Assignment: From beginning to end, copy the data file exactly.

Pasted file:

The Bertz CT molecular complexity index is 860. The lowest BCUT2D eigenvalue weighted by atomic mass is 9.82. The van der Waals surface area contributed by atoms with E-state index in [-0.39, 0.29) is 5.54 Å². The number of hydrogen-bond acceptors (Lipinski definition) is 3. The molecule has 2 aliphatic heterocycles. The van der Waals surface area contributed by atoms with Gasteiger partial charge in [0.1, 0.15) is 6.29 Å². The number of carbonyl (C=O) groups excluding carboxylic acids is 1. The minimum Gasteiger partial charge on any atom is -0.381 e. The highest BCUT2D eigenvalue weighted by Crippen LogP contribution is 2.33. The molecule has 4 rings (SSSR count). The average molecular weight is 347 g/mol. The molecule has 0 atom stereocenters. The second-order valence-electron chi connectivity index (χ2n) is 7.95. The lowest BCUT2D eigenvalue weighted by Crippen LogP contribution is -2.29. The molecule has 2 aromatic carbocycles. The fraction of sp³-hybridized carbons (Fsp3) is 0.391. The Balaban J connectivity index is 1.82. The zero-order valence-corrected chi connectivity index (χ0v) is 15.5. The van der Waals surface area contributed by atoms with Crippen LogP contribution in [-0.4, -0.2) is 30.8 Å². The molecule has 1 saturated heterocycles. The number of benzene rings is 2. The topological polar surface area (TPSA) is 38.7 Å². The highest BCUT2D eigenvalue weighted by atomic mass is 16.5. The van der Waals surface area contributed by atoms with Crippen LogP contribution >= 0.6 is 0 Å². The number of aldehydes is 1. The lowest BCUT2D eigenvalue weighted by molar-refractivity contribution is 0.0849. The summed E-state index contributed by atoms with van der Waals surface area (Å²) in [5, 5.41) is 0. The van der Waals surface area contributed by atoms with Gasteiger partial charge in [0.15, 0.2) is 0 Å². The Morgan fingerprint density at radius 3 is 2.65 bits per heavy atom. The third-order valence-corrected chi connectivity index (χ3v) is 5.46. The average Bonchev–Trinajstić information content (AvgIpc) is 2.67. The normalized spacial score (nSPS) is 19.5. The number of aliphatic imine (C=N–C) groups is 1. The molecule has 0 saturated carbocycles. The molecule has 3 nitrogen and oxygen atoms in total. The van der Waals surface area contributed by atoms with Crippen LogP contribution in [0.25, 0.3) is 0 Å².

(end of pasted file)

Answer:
The Bertz CT molecular complexity index is 860. The lowest BCUT2D eigenvalue weighted by atomic mass is 9.82. The van der Waals surface area contributed by atoms with E-state index in [-0.39, 0.29) is 5.54 Å². The number of hydrogen-bond acceptors (Lipinski definition) is 3. The molecule has 2 aliphatic heterocycles. The van der Waals surface area contributed by atoms with Gasteiger partial charge in [0.1, 0.15) is 6.29 Å². The number of carbonyl (C=O) groups excluding carboxylic acids is 1. The minimum Gasteiger partial charge on any atom is -0.381 e. The highest BCUT2D eigenvalue weighted by Crippen LogP contribution is 2.33. The molecule has 4 rings (SSSR count). The average molecular weight is 347 g/mol. The molecule has 0 atom stereocenters. The second-order valence-electron chi connectivity index (χ2n) is 7.95. The lowest BCUT2D eigenvalue weighted by Crippen LogP contribution is -2.29. The molecule has 2 aromatic carbocycles. The fraction of sp³-hybridized carbons (Fsp3) is 0.391. The Balaban J connectivity index is 1.82. The zero-order valence-corrected chi connectivity index (χ0v) is 15.5. The van der Waals surface area contributed by atoms with Crippen LogP contribution in [-0.4, -0.2) is 30.8 Å². The molecule has 1 saturated heterocycles. The number of benzene rings is 2. The topological polar surface area (TPSA) is 38.7 Å². The highest BCUT2D eigenvalue weighted by atomic mass is 16.5. The van der Waals surface area contributed by atoms with Crippen LogP contribution >= 0.6 is 0 Å². The number of aldehydes is 1. The lowest BCUT2D eigenvalue weighted by molar-refractivity contribution is 0.0849. The summed E-state index contributed by atoms with van der Waals surface area (Å²) in [5, 5.41) is 0. The van der Waals surface area contributed by atoms with Gasteiger partial charge in [0.15, 0.2) is 0 Å². The Morgan fingerprint density at radius 3 is 2.65 bits per heavy atom. The third-order valence-corrected chi connectivity index (χ3v) is 5.46. The average Bonchev–Trinajstić information content (AvgIpc) is 2.67. The normalized spacial score (nSPS) is 19.5. The number of aliphatic imine (C=N–C) groups is 1. The molecule has 0 saturated carbocycles. The molecule has 3 nitrogen and oxygen atoms in total. The van der Waals surface area contributed by atoms with Crippen LogP contribution in [0.25, 0.3) is 0 Å².